I was recently invited to Bahrain to address corporates working on cyber securities and economic offences. It was completely a research and awareness programme. My best friend works for L&T in Middle East, so with his inputs and help I studied about the place. These days, most of the Islamic countries are restless. However, there are few places in the region which are safe for Indians.
Most Indians endure Dubai because there are many Indians residing here who are broad minded. Bahrain is a lovely country with far more open-minded people unlike any other Gulf state. In fact, it is more liberal than Dubai. Bahrain is a nice country; being woman I loved the flexibility in lifestyle there. It’s a fairly relaxed and open society. Women can dress up as they want; even alcohol is widely available unlike in other Arab countries. There are shopping malls, multiplexes and restaurants. Here summers are very hot but winters are cool and comfortable. However, people from Asia are treated poorly by their employers in the Middle East. So, before landing in this little country, make sure that your ‘kafeel’ treats you well. If you are coming as an employee on ‘work visa’ to this region, irony begins in flight only. You might be ill-treated and hated by your own Indian Air crew members. Indian bosses in Middle-east may treat you like a refugee or slave. However, Indians are treated as second class citizens, except few who are in well paying jobs and at high positions. Employers do treat their employees as slaves, making them work overtime, always underpaying and treating them unfairly. However, this scene is almost in every corner of the globe, not just in Bahrain.
Here, one point to be noticed is that, Bahrain and India have an ancient connect; our Indus valley civilisation and their Dilmun civilisation actually had trading relation. Many natives in Bahrain speak good Hindi. And if you speak or communicate in Arabic, that would be appreciated by them. Over the last few years, there’s been some hatred against deportee workers, who they feel are taking away locals’ jobs and some violence and rioting also erupted because of this. However, that was few years ago now the situation is far better. There are very few single screen cinemas that show Indian films, and in multiplexes it is impossible for Indian employees to watch Bollywood films because it is expensive. Manama is the capital city where you will get most of the Indian stuff, i.e. cinemas, restaurants etc. Health care is free at government hospitals but if you want to visit private clinics, then there are a couple of Indians doctors. Anyway, every country has one or the other problem and is struggling with its existence.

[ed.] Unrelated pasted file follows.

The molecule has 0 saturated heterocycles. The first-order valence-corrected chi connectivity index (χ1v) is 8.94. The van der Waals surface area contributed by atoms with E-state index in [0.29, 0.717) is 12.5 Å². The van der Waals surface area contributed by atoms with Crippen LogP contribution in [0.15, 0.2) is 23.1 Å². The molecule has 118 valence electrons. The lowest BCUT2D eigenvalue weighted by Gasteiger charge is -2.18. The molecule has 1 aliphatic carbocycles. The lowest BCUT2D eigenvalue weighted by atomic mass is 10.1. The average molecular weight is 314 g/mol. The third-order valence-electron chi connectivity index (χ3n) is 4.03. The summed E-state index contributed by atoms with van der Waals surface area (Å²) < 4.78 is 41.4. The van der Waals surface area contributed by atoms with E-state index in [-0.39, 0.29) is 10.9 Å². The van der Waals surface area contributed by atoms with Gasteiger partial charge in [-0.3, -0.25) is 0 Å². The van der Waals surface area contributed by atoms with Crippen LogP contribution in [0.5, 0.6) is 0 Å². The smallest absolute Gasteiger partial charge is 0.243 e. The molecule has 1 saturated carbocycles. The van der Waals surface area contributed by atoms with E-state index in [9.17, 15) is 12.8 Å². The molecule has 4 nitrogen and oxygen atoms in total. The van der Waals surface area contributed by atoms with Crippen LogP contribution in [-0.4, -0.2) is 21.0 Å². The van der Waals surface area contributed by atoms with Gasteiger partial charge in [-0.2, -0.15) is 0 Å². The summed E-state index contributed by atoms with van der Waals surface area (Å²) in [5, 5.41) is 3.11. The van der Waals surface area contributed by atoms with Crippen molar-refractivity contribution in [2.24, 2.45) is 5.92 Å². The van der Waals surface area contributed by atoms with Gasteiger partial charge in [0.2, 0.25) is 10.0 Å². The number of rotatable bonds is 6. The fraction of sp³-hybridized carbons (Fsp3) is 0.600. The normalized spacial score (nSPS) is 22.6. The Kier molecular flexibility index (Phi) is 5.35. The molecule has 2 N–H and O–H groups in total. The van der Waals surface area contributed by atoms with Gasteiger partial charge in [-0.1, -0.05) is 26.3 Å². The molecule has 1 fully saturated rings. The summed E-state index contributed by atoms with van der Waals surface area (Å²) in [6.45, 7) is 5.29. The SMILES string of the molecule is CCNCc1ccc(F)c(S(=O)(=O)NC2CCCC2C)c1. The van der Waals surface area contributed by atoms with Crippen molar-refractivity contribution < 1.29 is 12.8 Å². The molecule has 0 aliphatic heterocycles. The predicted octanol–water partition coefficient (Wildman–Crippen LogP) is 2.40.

Recently, India has witnessed anti-government protests, which resulted in wiping off Congress party led UPA and people elected BJP led NDA to power. Same was the case in Bahrain too, the Arab Spring movement was a series of anti-government protests, uprisings and armed rebellions that spread across the Middle East in early 2011. However, their persistence, relative success and outcome remain hotly disputed in Arab countries. The term ‘spring’ was a reference to the chaos in Eastern Europe in 1989, when seemingly unassailable Communist administrations began falling down under pressure from mass popular protests in a domino effect. In a short period of time, most countries in the former Communist bloc adopted democratic political systems with a market economy. But the events in the Middle East went in a less straightforward direction. Egypt, Tunisia and Yemen entered an uncertain transition period; Syria and Libya were drawn into a civil conflict, while the wealthy monarchies in the Persian Gulf remained largely unshaken by the events. The use of the term the “Arab Spring” has since been criticised for being imprecise and simplistic.
One side-effect of the Arab Spring was the empowering of the Muslim Brotherhood in many of the effected countries. The Brotherhood received mixed reviews for its role in Egypt. A most revealing result was the near even positive/negative assessment that Egyptians gave to the Brotherhood’s impact on developments in their country. It doesn’t necessarily translate to a measure of the group’s popularity as it does to a growing uneasiness with the current trajectory of developments in Egypt. There is near universal rejection of ISIL and deep concern about the impact that this movement was having on the region. At the same time, the lack of confidence in the US and the low favourable ratings Arabs give to US involvement in the region combine to create less than enthusiastic support for a western-led effort to confront ISIL. In fact, only in Egypt and Iraq were slight majorities in favour of a role for the West in this conflict. In Lebanon, Jordan, Saudi Arabia, and UAE majorities were opposed to.
Beyond calls for greater social justice, there was no fairy-tale for the economy. Leftist groups and unions wanted higher wages and a reversal of dodgy privatisation covenants; others wanted liberal reforms to make more room for the private sector. Some hardliner Islamists were more concerned with enforcing strict religious norms. All political parties promised more jobs but none came close to developing a program with concrete economic policies. It has also disappointed those who were hoping that the removal of corrupt rulers would translate into an instant improvement in living standards. Chronic instability in countries undergoing political transitions has put additional strain on struggling local economies, and deep divisions have emerged between the Islamists and secular Arabs. Right now, the situation is under control. Every protest has its peak and low, so is the case with Arab-spring too. Let’s see, what is written in the fate of this beautiful country.